Dafina, $7.99, ISBN 978-1-4967-1604-0
Contemporary Romance, 2018
Poor Bryson Wells. Sure, he’s hot, wealthy, and drowning in whores, but his daddy was a terrible POS, so really, he’s the unluckiest man in the world. Oh, and his horrible whore girlfriends, forcing him to develop all kinds of trust issues when it comes to women! Why are there so many horrible whores in this world? Jordan Clark, our heroine, is happy that her daddy is finally marrying again… but that woman is also likely a greedy whore! I don’t know why people these days are complaining about toxic white men while Elle Wright clearly knows where the heart of evil lies: in the disgusting, scheming, vile, money-grubbing, forcing-men-to-be-male-sluts vaginas of all these whorey whores of whoredom.
Thank god we have the heroine and her female friends and family members who are the handful of non-whores in this world, waiting for the poor men to come around and sink their penises into these women so that these men can be redeemed back into the path of light, hallelujah.
So, aside from being a very important PSA reminding us that every woman hotter and thinner than us are total, absolute, hateful sluts, Pleasured by You is… er, not much else. Seriously, the entire trilogy is basically one long boring conversation interspersed with random Tourette Syndrome-like outbursts about those vile prostitutes stealing the men that we want but can’t have because these men think we are FAT and UGLY unlike those bitches that trick them with their hell honeypot and force them down the path of darkness – may Jesus smite these whores to death, especially that hot guy’s girlfriends because I really, really want him inside me. Amen.
Sorry, I’m trying to find something interesting to say about this one, but… let’s just say that I’m trying hard. Oh yes, Bryson and Jordan had been squirrel friends when they were kids, which is why he knows that he can trust her forever. Kids never change when they grow up! At any rate, these two have sex. The condom breaks because our hero is so big that it just juts out through the rubber like the Hulk or something. Fortunately, the author tells me that our hero normally will force his girlfriends to sit down and swallow a morning after pill because they are all untrustworthy slags hoping to make money by making him accountable for where he sticks it in, but he’d skip the routine this time because he knows that Jordan isn’t like those women. I don’t get why we even need scenes like this one – they add nothing to the plot and only makes me wonder whether the author expects the readers of this one to be wildly insecure and jealous women who need to imagine themselves as the heroine. Not just a heroine, mind you but apparently the only non-whore worthy woman in the world.
Anyway, Jordan is confident that she is not pregnant, and tells him so. She clearly is a failure when it comes to biology, because we all know that it is inevitable, even when the heroine wears a titanium diaphragm and makes the hero unload his baby goo into a toilet bowl in a house twenty blocks away from her. If the author needs the heroine to be pregnant for the plot, boom! She’s knocked up.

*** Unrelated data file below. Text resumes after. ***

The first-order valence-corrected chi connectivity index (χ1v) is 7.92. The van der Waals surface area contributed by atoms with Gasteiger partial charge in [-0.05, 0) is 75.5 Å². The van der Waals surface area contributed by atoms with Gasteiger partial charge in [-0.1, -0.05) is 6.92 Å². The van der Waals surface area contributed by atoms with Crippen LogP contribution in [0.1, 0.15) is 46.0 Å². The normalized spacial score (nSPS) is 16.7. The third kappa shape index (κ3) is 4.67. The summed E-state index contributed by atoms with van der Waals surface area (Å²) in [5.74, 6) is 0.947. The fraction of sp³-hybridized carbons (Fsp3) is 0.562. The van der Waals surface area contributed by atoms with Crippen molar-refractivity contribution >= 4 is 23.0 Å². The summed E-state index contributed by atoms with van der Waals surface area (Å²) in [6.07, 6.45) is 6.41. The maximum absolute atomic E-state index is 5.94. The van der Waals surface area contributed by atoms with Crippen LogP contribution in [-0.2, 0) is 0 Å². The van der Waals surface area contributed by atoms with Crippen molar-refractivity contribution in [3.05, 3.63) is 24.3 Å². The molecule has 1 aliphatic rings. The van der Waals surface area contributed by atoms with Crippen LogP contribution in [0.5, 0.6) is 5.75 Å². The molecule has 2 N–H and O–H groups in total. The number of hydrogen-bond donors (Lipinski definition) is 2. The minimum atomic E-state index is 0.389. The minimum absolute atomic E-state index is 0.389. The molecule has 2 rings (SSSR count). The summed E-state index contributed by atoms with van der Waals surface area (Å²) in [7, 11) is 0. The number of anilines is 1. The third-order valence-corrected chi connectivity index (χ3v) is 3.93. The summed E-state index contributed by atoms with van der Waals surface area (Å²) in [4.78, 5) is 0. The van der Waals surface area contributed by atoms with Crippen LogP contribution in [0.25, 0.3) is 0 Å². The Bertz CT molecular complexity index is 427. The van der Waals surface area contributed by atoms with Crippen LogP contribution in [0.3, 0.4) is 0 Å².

And that’s it for things that happen in this story. After that, it’s back to people talking a lot – explaining their feelings, dumping their life’s story on various people, chattering about banalities, and such. When they do find time to go all internal monologue-y on me, it’s to rehash the same details that have been spoken out loud over and over. Now, I don’t mind if these people are chattering incessantly in a fun way, but I get things like this instead:
“You can be sad for not having the relationship you wanted with your father, Bryson. You can be angry that he did the things he did to you. You can be hurt that you never got to tell him how you felt about him. And you can be relieved that you’ll never have to face him again, you’ll never have to deal with his overbearing, manipulative ways again.”
Right, because that’s how people talk on a spontaneous basis. Right.
Maybe I shouldn’t have used the word “talk” earlier, because lines like those I’ve dropped above aren’t the result of people talking. It’s the result of the author completely forgetting how real people talk and deciding that the character should be giving a speech from a podium instead.
Oh, and like most pregnant heroines determine to use their impending single motherhood as kind of criteria for future martyrdom, Jordan never seems to consider her child’s future well-being. It’s all about her. So, yes, they can’t be together because she can’t leave Wellspring and she knows that he can’t stay in town, and therefore, she wants to be the grown-up here and deprive her kid of a father, even if that man is loaded and can buy her entire family a nice big house somewhere else. In the end, though, it’s okay, because secondary characters spontaneously come up to them and explain how the other person has deep-seated issues and therefore, they should make allowances for that person’s antics. Really, everyone’s a shrink in this story to a surreal degree.
The scenes of Jordan having morning sickness, visiting the gynecologist, and such are the most genuine moments in this story, and therefore they are the most fun things to read. Everything else feels really artificial, and the author having secondary characters explaining away, talk show guest-style, the issues of the hero or the heroine to force those two to reconcile only makes the whole thing come off as even more scripted. Pleasured by You is a badly executed story too fake even for daytime soap, and I can’t say it’s been a pleasure.